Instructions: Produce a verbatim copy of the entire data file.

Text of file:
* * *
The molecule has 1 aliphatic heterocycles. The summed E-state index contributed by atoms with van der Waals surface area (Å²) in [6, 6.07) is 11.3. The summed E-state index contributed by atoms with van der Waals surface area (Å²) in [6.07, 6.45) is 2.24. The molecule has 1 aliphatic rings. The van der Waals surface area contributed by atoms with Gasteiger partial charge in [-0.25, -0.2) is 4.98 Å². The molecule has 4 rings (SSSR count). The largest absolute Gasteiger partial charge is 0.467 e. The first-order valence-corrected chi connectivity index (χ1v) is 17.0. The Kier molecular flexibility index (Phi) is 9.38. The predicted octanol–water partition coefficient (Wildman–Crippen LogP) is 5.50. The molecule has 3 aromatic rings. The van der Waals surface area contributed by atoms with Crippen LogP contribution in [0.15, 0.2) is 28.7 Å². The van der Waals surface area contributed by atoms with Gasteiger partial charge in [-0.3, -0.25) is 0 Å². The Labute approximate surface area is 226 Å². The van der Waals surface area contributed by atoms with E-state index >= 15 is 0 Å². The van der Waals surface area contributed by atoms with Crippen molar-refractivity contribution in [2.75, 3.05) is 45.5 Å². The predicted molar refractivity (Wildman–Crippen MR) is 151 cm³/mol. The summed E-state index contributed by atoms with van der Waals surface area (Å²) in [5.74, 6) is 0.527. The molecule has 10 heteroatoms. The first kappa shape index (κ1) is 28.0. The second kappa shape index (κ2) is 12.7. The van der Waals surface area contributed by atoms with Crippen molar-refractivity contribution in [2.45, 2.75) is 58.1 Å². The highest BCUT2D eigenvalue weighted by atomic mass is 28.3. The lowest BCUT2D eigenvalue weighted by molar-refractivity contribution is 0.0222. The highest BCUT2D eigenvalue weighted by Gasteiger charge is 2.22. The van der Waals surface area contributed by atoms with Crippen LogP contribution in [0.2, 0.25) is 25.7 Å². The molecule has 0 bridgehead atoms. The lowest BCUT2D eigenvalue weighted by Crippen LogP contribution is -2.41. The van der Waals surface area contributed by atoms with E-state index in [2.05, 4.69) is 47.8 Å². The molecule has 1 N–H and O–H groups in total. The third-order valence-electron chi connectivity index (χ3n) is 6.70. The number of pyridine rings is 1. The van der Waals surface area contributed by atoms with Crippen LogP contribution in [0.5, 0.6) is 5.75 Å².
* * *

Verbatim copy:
The molecule has 1 aliphatic heterocycles. The summed E-state index contributed by atoms with van der Waals surface area (Å²) in [6, 6.07) is 11.3. The summed E-state index contributed by atoms with van der Waals surface area (Å²) in [6.07, 6.45) is 2.24. The molecule has 1 aliphatic rings. The van der Waals surface area contributed by atoms with Gasteiger partial charge in [-0.25, -0.2) is 4.98 Å². The molecule has 4 rings (SSSR count). The largest absolute Gasteiger partial charge is 0.467 e. The first-order valence-corrected chi connectivity index (χ1v) is 17.0. The Kier molecular flexibility index (Phi) is 9.38. The predicted octanol–water partition coefficient (Wildman–Crippen LogP) is 5.50. The molecule has 3 aromatic rings. The van der Waals surface area contributed by atoms with Crippen LogP contribution in [0.15, 0.2) is 28.7 Å². The van der Waals surface area contributed by atoms with Gasteiger partial charge in [-0.3, -0.25) is 0 Å². The Labute approximate surface area is 226 Å². The van der Waals surface area contributed by atoms with E-state index >= 15 is 0 Å². The van der Waals surface area contributed by atoms with Crippen molar-refractivity contribution in [2.75, 3.05) is 45.5 Å². The predicted molar refractivity (Wildman–Crippen MR) is 151 cm³/mol. The summed E-state index contributed by atoms with van der Waals surface area (Å²) in [5.74, 6) is 0.527. The molecule has 10 heteroatoms. The first kappa shape index (κ1) is 28.0. The second kappa shape index (κ2) is 12.7. The van der Waals surface area contributed by atoms with Crippen molar-refractivity contribution in [2.45, 2.75) is 58.1 Å². The highest BCUT2D eigenvalue weighted by atomic mass is 28.3. The lowest BCUT2D eigenvalue weighted by molar-refractivity contribution is 0.0222. The highest BCUT2D eigenvalue weighted by Gasteiger charge is 2.22. The van der Waals surface area contributed by atoms with Crippen LogP contribution in [0.2, 0.25) is 25.7 Å². The molecule has 0 bridgehead atoms. The lowest BCUT2D eigenvalue weighted by Crippen LogP contribution is -2.41. The van der Waals surface area contributed by atoms with E-state index in [2.05, 4.69) is 47.8 Å². The molecule has 1 N–H and O–H groups in total. The third-order valence-electron chi connectivity index (χ3n) is 6.70. The number of pyridine rings is 1. The van der Waals surface area contributed by atoms with Crippen LogP contribution in [0.5, 0.6) is 5.75 Å².